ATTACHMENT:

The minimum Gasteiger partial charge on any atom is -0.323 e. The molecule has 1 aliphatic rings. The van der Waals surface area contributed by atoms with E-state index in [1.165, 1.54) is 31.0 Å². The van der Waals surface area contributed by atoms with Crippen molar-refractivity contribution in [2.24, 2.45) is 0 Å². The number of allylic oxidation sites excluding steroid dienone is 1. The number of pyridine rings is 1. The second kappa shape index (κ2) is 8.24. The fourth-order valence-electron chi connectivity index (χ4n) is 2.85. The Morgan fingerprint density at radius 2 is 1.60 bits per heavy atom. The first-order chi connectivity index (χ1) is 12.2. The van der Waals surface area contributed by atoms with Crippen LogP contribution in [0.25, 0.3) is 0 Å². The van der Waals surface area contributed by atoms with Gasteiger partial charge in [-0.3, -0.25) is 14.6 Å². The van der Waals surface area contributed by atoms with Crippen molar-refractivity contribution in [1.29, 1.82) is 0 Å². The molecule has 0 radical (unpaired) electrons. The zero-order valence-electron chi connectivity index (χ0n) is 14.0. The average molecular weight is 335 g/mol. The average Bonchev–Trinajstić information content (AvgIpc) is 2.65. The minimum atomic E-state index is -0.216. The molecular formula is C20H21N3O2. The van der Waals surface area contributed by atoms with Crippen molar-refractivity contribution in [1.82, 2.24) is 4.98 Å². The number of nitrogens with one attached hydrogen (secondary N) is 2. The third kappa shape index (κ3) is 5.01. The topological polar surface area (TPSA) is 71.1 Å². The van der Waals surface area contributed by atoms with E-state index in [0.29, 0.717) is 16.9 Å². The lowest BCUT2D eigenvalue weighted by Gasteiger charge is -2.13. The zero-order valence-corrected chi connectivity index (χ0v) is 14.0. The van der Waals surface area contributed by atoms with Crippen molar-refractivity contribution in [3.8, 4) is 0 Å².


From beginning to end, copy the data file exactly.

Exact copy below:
The minimum Gasteiger partial charge on any atom is -0.323 e. The molecule has 1 aliphatic rings. The van der Waals surface area contributed by atoms with E-state index in [1.165, 1.54) is 31.0 Å². The van der Waals surface area contributed by atoms with Crippen molar-refractivity contribution in [2.24, 2.45) is 0 Å². The number of allylic oxidation sites excluding steroid dienone is 1. The number of pyridine rings is 1. The second kappa shape index (κ2) is 8.24. The fourth-order valence-electron chi connectivity index (χ4n) is 2.85. The Morgan fingerprint density at radius 2 is 1.60 bits per heavy atom. The first-order chi connectivity index (χ1) is 12.2. The van der Waals surface area contributed by atoms with Crippen LogP contribution in [0.25, 0.3) is 0 Å². The van der Waals surface area contributed by atoms with Gasteiger partial charge in [-0.3, -0.25) is 14.6 Å². The van der Waals surface area contributed by atoms with Crippen molar-refractivity contribution in [1.29, 1.82) is 0 Å². The molecule has 0 radical (unpaired) electrons. The zero-order valence-electron chi connectivity index (χ0n) is 14.0. The average molecular weight is 335 g/mol. The average Bonchev–Trinajstić information content (AvgIpc) is 2.65. The minimum atomic E-state index is -0.216. The molecular formula is C20H21N3O2. The van der Waals surface area contributed by atoms with Crippen molar-refractivity contribution in [1.82, 2.24) is 4.98 Å². The number of nitrogens with one attached hydrogen (secondary N) is 2. The third kappa shape index (κ3) is 5.01. The topological polar surface area (TPSA) is 71.1 Å². The van der Waals surface area contributed by atoms with E-state index in [0.29, 0.717) is 16.9 Å². The lowest BCUT2D eigenvalue weighted by Gasteiger charge is -2.13. The zero-order valence-corrected chi connectivity index (χ0v) is 14.0. The van der Waals surface area contributed by atoms with Crippen molar-refractivity contribution in [3.8, 4) is 0 Å².